Eddie Inman –Shared on Southern Heritage Preservation Group…
Many of the men from Haywood County (current location of Confederate flag controversy) served in the 26th NC. This is what the regiment's leader, Col. John R. Lane, spoke of them at the 1903 Gettysburg reunion --
“Pardon my pride--I do not ask you to pardon my loving remembrance of them, and the tears that gather in my heart and rise to my eyes--but pardon my pride, when I say a finer body of men never gathered for battle.
May I mention some of the things that went to make them good soldiers? In the first place the soldiers came of good blood. I do not mean that their parents were aristocratic--far from it; many of them never owned a slave. They were the great middle class that owned small farms in central and western North Carolina; who earned their living with honest sweat and owed not any man.
They were good honest American stock, their blood untainted with crime, their eyes not dimmed by vice.. These boys had grown up on the farm and were of magnificent physique. Their life between the plow handles, and wielding the axe had made them strong. They had chased the fox and the deer over hill and valley and had gained great power of endurance that scorned winter's cold--or the parching heat of a July sun. Again these men, many of them without much schooling, were intelligent, and their life on the farm, and in the woods had taught them to be observant and self-reliant.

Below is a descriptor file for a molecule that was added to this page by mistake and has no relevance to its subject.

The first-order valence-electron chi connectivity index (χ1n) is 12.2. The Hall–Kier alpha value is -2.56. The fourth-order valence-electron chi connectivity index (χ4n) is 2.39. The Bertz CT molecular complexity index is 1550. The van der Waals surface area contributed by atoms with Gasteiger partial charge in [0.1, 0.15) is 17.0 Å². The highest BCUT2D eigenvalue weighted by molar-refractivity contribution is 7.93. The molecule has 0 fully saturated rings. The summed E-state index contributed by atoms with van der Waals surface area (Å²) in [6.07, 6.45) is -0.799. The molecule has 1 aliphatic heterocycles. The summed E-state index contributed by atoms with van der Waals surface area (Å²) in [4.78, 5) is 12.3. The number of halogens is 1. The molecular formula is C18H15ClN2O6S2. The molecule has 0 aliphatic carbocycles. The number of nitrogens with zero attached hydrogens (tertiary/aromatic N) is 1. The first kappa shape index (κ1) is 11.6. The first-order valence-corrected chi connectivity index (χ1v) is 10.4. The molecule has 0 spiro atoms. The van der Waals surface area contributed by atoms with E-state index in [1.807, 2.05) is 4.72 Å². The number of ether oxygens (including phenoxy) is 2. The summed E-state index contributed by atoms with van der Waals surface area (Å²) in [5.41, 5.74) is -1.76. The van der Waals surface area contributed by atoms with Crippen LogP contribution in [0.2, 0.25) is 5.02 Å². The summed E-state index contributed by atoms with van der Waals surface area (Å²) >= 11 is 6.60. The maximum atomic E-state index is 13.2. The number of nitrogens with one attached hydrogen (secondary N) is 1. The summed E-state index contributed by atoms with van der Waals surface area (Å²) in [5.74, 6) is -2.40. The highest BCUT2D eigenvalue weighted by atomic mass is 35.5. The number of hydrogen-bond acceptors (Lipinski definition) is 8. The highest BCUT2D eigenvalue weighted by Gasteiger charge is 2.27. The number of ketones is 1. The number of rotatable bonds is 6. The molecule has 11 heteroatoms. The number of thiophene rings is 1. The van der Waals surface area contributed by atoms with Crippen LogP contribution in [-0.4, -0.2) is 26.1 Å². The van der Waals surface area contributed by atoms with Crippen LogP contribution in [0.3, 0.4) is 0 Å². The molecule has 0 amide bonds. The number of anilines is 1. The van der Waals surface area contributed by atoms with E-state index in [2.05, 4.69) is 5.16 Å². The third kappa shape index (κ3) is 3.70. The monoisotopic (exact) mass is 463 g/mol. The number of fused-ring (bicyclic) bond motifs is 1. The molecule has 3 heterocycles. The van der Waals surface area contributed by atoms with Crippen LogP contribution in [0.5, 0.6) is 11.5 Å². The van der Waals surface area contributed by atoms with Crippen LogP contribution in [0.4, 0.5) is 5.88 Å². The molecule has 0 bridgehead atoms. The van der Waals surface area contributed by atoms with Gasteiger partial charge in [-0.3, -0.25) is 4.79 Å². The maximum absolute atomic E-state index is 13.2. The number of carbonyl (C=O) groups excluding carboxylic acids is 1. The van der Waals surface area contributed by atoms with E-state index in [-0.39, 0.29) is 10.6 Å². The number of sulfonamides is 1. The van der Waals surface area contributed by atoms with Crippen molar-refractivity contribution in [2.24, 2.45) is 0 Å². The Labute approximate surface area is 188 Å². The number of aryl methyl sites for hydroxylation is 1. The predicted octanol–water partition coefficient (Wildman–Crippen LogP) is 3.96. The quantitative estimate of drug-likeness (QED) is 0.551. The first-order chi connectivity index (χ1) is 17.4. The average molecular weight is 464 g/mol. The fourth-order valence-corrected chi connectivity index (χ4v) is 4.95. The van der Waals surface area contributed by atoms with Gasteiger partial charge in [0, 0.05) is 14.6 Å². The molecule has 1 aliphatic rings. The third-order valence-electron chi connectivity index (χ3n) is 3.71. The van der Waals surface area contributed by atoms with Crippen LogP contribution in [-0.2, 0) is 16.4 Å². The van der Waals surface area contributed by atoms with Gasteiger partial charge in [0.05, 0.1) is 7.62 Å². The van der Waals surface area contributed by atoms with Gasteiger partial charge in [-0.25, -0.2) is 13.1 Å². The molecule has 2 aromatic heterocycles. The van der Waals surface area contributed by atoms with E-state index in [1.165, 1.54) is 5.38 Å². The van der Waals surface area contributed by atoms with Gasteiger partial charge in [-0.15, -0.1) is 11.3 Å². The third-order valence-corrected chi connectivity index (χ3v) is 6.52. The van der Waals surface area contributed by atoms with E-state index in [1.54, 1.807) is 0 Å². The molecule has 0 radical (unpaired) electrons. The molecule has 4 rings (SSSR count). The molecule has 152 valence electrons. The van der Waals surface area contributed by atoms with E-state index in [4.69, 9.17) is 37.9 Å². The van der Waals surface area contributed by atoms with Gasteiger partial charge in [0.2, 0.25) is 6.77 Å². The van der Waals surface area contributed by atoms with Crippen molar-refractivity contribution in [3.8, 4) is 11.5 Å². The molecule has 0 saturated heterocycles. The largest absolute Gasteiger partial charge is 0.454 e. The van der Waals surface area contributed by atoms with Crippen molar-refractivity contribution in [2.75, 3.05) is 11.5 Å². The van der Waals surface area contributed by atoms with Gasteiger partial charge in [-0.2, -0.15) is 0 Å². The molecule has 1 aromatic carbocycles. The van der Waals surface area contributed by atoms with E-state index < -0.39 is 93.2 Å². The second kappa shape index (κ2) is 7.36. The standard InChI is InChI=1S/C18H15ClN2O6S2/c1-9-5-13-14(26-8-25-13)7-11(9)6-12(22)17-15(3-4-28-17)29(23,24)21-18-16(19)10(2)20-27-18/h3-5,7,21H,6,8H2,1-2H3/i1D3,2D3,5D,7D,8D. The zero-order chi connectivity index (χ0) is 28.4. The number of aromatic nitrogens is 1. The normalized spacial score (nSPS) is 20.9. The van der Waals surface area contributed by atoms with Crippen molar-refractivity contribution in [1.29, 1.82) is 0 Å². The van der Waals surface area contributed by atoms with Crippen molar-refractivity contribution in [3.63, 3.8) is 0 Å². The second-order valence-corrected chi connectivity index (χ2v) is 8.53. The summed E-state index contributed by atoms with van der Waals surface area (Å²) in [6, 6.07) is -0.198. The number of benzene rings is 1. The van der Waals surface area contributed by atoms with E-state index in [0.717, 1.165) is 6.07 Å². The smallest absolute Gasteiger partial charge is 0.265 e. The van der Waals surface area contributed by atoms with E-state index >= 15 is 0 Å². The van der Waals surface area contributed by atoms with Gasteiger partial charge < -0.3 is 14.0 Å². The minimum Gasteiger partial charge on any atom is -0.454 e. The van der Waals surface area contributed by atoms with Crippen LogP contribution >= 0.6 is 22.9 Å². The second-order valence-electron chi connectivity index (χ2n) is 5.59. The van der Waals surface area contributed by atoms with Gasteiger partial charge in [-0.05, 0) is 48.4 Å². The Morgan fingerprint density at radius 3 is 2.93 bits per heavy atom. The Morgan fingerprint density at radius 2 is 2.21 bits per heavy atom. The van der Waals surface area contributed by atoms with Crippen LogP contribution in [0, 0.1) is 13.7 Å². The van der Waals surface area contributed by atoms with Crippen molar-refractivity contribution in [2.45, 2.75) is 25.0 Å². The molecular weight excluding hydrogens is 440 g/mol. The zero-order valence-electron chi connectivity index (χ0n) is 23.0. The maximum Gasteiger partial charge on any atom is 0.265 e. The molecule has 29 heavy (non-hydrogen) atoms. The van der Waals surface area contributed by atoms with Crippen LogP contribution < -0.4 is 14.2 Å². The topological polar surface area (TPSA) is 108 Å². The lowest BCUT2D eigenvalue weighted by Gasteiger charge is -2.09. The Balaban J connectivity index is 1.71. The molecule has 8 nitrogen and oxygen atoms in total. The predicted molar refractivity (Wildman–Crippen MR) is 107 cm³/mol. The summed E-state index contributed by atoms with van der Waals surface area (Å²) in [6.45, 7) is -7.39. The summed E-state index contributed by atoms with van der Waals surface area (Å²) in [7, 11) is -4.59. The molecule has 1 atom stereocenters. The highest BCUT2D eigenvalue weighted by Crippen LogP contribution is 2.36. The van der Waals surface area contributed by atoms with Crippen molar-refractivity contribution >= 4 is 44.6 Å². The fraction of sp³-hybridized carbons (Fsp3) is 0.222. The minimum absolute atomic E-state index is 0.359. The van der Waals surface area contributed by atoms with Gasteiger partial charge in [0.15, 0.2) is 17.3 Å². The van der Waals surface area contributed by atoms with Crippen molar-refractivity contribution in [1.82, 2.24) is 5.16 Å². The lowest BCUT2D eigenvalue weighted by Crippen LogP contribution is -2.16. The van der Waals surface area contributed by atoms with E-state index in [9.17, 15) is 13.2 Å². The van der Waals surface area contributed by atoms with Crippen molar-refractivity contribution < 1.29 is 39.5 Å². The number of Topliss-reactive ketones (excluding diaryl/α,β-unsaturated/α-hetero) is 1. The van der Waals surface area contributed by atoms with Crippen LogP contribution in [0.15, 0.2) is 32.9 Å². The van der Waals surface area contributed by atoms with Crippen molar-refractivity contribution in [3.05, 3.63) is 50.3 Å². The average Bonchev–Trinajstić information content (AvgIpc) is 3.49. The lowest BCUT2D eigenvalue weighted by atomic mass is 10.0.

They were quick to see, quick to understand, quick to act. Again, every man to them had been trained from boyhood to shoot a rifle with precision. Gen.. Pettigrew, observing the deadly execution of the muskets on this field, remarked that the Twenty-sixth shot as if shooting squirrels. Again these men were patriots; they loved their country, they loved liberty. Their forefathers had fought the British at King's Mountain and Guilford Court House. They had grown up to love and cherish their noble deeds.
Now every man of them was convinced that the cause for which he was fighting was just; he believed that he owed allegiance first to his home and his State. He was standing to combat an unjust invader. Finally, these men had native courage--not the loud mouthed courage of the braggart--but the quiet, unfaltering courage that caused them to advance in the face of a murderous fire. The men of this regiment would never endure an officer who cowered in battle. They demanded in the officer the same courage they manifested themselves; they would endure no domineering, they would suffer no driving.”